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Heroic Adventure at Rocky Run

Rocky Run Middle presents ‘Stefanie Hero.’

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The cast of Rocky Run Middle School’s "Stefanie Hero."

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Matt Calvert and Carys Meyer duel with swords.

Take a princess, a knight, a dragon and an evil sorcerer, add some talented students and the result is "Stefanie Hero," the newest production from Rocky Run Middle School.

Show times are Friday, Nov. 21, at 7:30 p.m., and Saturday, Nov. 22, at 2:30 and 7:30 p.m., in the little theater. Tickets are $7 at the door and during the prior week’s school lunchtimes.

Directed by Julie Wharton, this comedy adventure was written by Mark Medoff, author of "Children of a Lesser God." It’s the story of a princess, Stefanie, whose father left years before on a quest to prove himself a great knight and vanished. Her mother is selfish, self-absorbed and bitter.

"Stefanie has two younger brothers and a sister and, by default, she’s become head of her household and the kingdom," said Wharton. "There’s also an evil sorcerer who’d like to marry Stefanie and, to gain power over her, he casts a spell over her mother and siblings. So she has to go on an adventure to save them."

Along the way, she meets the Scarlet Knight and someone named Horace — who’s under the sorcerer’s spell, too — and both give her help. Her mission takes her to a mountaintop inhabited by a dragon, but she proves herself a capable swordswoman and ultimately triumphs on her own.

"It’s fast-moving, has fun characters and we’re going for comic-book theater because it has that larger-than-life, good vs. evil, action-packed, colorful quality about it," said Wharton. "And the set will reflect that; the colors and artwork are suggestive, rather than detailed and realistic."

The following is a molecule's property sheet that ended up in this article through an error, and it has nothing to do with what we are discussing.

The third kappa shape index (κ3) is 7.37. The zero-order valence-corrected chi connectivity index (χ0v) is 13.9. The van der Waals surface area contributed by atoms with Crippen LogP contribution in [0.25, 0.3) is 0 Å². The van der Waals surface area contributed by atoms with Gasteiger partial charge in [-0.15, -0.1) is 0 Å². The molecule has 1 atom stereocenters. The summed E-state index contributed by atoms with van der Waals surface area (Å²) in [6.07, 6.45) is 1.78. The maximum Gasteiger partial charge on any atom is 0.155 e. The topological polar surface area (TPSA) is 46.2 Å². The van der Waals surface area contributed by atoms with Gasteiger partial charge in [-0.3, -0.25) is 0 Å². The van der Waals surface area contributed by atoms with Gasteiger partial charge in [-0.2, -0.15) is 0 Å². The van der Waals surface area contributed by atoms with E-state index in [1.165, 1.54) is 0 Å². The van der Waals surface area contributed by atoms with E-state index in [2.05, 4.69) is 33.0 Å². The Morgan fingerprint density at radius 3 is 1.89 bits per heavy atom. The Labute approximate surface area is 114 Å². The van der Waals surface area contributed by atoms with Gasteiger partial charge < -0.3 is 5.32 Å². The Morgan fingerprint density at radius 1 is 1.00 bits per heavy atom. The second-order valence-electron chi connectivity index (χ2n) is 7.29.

There are 27 in the cast and crew, and the students have rehearsed every day since September. "They’re a dedicated bunch and they’re coming along great," said Wharton. "And Sarah Russell, a fight choreographer, worked with them on the sword fighting scenes. She’s a Robinson Secondary senior who’s had stage-combat training through the Shakespeare Theatre."

Wharton said the play’s funny, but also inspiring. "There’s a great message to it, the characters are drawn very cleverly and it’s well-written," she said. "Young kids will love it, but the language is very articulate and the show has a lot of layers, so the whole family will enjoy it. It has both fantasy and realism."

Eighth-grader Carys Meyer portrays Stefanie. "She’s tomboyish and has taken on all the family responsibilities," said Carys. "She’s brave and not afraid of many things. She’s also stubborn and set in her ways, but she wants to fall in love. It’s a fun character because she’s different from my personality, so it’s fun to have that challenge."

As a result, said Carys, she always has to be strong and focused on her goals and "can’t have any weak moments on stage." But she’s pleased that Stefanie is "so outgoing and tough and can handle anything. I get to do sword fights and have a lot of attitude."